However I think you’ve missed the elephant in the living room. Namely, the scandalous inequality between public and private pensions - early retirement plus our taxpaying children having to underwrite index-linking in perpetuity. As long as this manifest unfairness remains then the average private sector employee will believe that there is more room for public sector cuts “that don’t impact front line services”.

      I think the Left underestimates the degree of resentment felt about this issue in the tax-contributing regions of the UK. The smart thing for the Left would be to get ahead of the issue and say “OK. Let’s reform public pensions but please spare cuts on X, Y and Z”.

      Of course, the unions will never let Labour make that call. Cameron, meanwhile, is astute enough to leave public pensions as the last issue to be tackled, thereby prolonging the feeling of resentment among voters employed in the private sector.

      @5 - dead right. Perhaps there are actually 3 elephants in the living room: the NHS, DFID and pensions. Oh, and thank you for the kind words on the other thread.

    10. MBoy — on 24th May, 2010 at 5:45 pm  

      Sensible post. I dont expect the left to heed it though, because frothing at the outrage of cuts is SO much easier than proposing alternatives. The Labour Party, like all defeated parties, will now enter a period of juvenile, reactionary and populist politicking, before entering the zone of “government in waiting” many years hence.

    11. soru — on 24th May, 2010 at 6:00 pm  

      Firstly, the deficit is just too big for that much of an increase in taxation to plug the gap. No really, it is. Do the math.

      Actually, that’s precisely backwards. Some spending cuts will be necessary, but realistically only tax rises and growth promotion will be able to bring in the sums needed:
      Jonathan Loynes of Capital Economics warned that the Office for Budget Responsibility, the three-man independent committee charged with assessing how much to cut the deficit, could urge the Government to raise taxes by £50bn, which would imply that a 9.5p increase in the basic rate of income tax would be necessary on top of a VAT rise.

      Countries with solid finances (germany, scandanavia) have high tax revenues. Those with dodgy ones (Greece, Ireland, the USA) have low tax bases.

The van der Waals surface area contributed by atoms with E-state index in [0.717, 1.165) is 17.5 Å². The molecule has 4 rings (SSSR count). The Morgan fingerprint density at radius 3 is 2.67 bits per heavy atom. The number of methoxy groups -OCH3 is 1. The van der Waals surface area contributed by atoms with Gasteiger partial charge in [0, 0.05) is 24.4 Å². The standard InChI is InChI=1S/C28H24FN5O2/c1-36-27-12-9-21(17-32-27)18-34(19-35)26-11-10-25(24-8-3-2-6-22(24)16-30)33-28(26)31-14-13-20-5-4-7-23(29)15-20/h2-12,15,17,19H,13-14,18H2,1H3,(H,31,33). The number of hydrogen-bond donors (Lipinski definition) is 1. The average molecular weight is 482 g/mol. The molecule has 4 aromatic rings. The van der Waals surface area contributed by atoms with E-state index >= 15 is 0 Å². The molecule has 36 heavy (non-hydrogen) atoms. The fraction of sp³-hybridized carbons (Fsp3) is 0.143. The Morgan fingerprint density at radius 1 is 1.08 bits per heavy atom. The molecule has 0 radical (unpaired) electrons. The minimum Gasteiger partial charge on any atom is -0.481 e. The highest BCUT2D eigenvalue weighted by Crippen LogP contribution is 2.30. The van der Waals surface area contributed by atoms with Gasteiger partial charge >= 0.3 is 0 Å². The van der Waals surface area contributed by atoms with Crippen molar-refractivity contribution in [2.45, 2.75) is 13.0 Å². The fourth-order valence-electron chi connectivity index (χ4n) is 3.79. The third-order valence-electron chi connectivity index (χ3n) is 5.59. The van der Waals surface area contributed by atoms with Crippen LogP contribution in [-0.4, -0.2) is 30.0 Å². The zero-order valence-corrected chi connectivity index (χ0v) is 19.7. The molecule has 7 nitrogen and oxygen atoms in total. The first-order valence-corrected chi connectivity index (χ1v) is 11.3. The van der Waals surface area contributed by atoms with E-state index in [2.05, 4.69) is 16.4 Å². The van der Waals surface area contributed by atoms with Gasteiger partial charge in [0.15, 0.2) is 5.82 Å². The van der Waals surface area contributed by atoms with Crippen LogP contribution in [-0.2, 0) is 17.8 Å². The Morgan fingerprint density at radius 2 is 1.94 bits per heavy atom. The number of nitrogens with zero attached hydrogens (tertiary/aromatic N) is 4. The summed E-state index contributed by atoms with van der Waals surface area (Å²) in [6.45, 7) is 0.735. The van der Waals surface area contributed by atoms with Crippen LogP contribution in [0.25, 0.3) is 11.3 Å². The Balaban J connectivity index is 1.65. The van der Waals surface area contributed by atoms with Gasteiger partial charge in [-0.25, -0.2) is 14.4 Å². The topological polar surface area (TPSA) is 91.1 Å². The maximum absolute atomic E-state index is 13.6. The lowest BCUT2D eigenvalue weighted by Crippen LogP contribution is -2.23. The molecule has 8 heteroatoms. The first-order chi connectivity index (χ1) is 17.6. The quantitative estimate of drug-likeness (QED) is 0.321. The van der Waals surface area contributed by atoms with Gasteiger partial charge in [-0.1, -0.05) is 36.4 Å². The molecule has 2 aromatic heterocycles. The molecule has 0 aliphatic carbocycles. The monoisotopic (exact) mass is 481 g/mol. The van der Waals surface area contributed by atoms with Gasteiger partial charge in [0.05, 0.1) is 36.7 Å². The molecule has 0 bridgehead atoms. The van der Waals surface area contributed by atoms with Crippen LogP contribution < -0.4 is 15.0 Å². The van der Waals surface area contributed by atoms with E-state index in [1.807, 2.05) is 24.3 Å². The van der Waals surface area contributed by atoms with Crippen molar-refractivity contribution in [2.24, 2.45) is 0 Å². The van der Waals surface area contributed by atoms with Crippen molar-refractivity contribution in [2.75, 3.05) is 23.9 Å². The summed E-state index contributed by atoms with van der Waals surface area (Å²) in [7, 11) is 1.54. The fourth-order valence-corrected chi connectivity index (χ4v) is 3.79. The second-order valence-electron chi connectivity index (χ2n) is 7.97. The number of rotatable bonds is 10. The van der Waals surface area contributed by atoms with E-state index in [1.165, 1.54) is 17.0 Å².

Furthermore, we shouldn’t even want to be that reliant on the City in the future for taxes.

      That sounds suspiciously like the whole ‘the coal industry is unprofitable, politically undesirable and must be destroyed’ line that right-wing economists spouted last time they had the ear of those in power.

      Nonsense then, nonsense now.

    12. Rumbold — on 24th May, 2010 at 9:29 pm  

      Nice to see a fellow Pickler supporting spending cuts.

    13. RickB — on 24th May, 2010 at 9:31 pm  

      I think those focussing on the deficit (which is a right wing strategy long used in the US) should spend some time reading Richard Murphy for some perspective-

    14. Rumbold — on 24th May, 2010 at 9:33 pm  

      No, it’s okay thanks.

    15. MaidMarian — on 24th May, 2010 at 10:05 pm  

      Cauldron - Thank you for your reply. I am at a loss as to why the NHS and DFID are exempt from the cuts. Leaving aside that that surely means cuts will fall harder on other departments, I would have thought that these would have been ripe for pruning.

      I am a bit less concerned about pensions though. There is an easy reform, make the civil service and local government pensions like the very good university or NHS schemes. It is also worth pointing out the dire performance of many private sector pension funds and with the failure of private businesses (and for that matter the directors and employees of those businesses), to save towards retirement.

      In terms of sacred cows outside of the public sector, the need to raise the retirement age is a big one, no doubt.

      But not as big as the need to reign in the property market - but no one will take that one on.

    16. Fred — on 24th May, 2010 at 10:09 pm  

      Interested in any links to PP posts from 2009 or earlier that argued for cuts in government spending, can someone help me out? Thanks.